South Korean President Park Geun-hye’s ruling conservatives suffered a surprise defeat in parliamentary elections on Wednesday, raising doubts about the president’s ability to pursue her agenda to boost a sluggish economy.
The loss by Park’s Saenuri Party means her government can expect more legislative deadlock, and a prominent newspaper yesterday said she now leads a lame-duck administration.
However, Park’s tough position on North Korea is not expected to be affected by her party’s setback, especially given prevailing tension triggered by the North’s fourth nuclear test in January and a space rocket launch a month later.
The Saenuri Party had been expected to win a majority, but ended up with 122 of the 300 National Assembly seats in the single-chamber parliament in Wednesday’s vote. The main opposition Minjoo Party won 123 seats and the People’s Party got 38, the National Election Commission announced.
“Saenuri Party humbly accepts the judgement of the people,” party chief Kim Moo-sung told a meeting at which he announced he was stepping down.
Park made no comment yesterday. Her spokesman, Jung Youn-kuk, said the president’s office hoped the incoming parliament would try to address issues affecting the people.
South Korea has a strong presidential system with a leader who is constitutionally limited to a single term, but has control over domestic and foreign policy.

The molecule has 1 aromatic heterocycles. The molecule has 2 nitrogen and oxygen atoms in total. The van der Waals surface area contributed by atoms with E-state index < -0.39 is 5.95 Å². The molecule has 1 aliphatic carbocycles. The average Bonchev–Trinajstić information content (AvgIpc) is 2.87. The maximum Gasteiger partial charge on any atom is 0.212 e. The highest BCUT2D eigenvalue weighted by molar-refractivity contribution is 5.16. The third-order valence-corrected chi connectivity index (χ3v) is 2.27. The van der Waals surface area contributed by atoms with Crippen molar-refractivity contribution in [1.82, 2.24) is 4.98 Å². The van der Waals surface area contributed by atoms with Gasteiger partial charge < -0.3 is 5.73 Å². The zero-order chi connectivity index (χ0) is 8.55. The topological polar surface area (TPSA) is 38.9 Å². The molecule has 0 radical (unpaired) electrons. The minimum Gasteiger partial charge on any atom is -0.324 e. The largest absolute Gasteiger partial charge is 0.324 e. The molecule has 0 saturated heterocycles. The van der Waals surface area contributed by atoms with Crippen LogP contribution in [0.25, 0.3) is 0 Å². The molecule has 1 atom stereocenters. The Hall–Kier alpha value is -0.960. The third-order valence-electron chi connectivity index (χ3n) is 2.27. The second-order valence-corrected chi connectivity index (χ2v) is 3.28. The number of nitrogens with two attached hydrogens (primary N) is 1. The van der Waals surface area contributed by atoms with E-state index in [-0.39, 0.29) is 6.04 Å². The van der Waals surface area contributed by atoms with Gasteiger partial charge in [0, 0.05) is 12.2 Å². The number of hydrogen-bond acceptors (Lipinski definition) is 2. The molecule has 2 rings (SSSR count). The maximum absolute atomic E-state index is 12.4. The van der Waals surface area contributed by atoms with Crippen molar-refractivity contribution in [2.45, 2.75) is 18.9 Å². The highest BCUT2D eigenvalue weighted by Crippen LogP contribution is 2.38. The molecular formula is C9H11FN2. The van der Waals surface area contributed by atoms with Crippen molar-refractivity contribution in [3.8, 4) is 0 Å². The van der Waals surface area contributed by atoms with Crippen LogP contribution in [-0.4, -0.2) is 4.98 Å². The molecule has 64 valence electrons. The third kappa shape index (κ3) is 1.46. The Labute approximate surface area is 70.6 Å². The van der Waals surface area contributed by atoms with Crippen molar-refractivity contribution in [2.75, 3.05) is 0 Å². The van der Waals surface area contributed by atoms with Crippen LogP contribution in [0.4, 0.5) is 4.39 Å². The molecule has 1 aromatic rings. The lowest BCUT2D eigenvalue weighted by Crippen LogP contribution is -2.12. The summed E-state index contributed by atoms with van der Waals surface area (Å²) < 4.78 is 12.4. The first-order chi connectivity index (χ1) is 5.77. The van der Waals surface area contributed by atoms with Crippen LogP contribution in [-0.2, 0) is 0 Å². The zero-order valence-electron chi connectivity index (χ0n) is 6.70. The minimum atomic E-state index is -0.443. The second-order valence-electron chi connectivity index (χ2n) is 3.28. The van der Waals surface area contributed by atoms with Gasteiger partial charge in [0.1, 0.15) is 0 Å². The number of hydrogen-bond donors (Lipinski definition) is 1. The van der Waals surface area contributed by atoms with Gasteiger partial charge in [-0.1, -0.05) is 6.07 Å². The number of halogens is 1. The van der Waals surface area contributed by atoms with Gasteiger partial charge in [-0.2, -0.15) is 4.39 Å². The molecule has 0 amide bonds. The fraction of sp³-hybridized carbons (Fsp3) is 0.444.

The election defeat is likely to be a setback for the prospects of her party fielding a winning candidate in the presidential vote scheduled for December next year.
Her legislative agenda including tax breaks and investment incentives for the service sector and relaxing labor laws to boost jobs has been bogged down in a parliament deadlocked by feuding.
Conservative media that backed Park and her Saenuri Party were critical, saying she had done more to harm her chances of working with parliament than anyone.
“Now her government has received a vote of no confidence, the lame-duck period has started earlier than any other administration in the past,” the Chosun Ilbo newspaper said in an editorial.
The interim leader of the victorious liberal Minjoo Party, former Park ally and adviser, Kim Chong-in, said voters had rejected the “misguided” economic policies of Park and her party.
“We will change the course of this country’s economy to a path of economic democracy and more inclusive growth,” Kim told a news conference.
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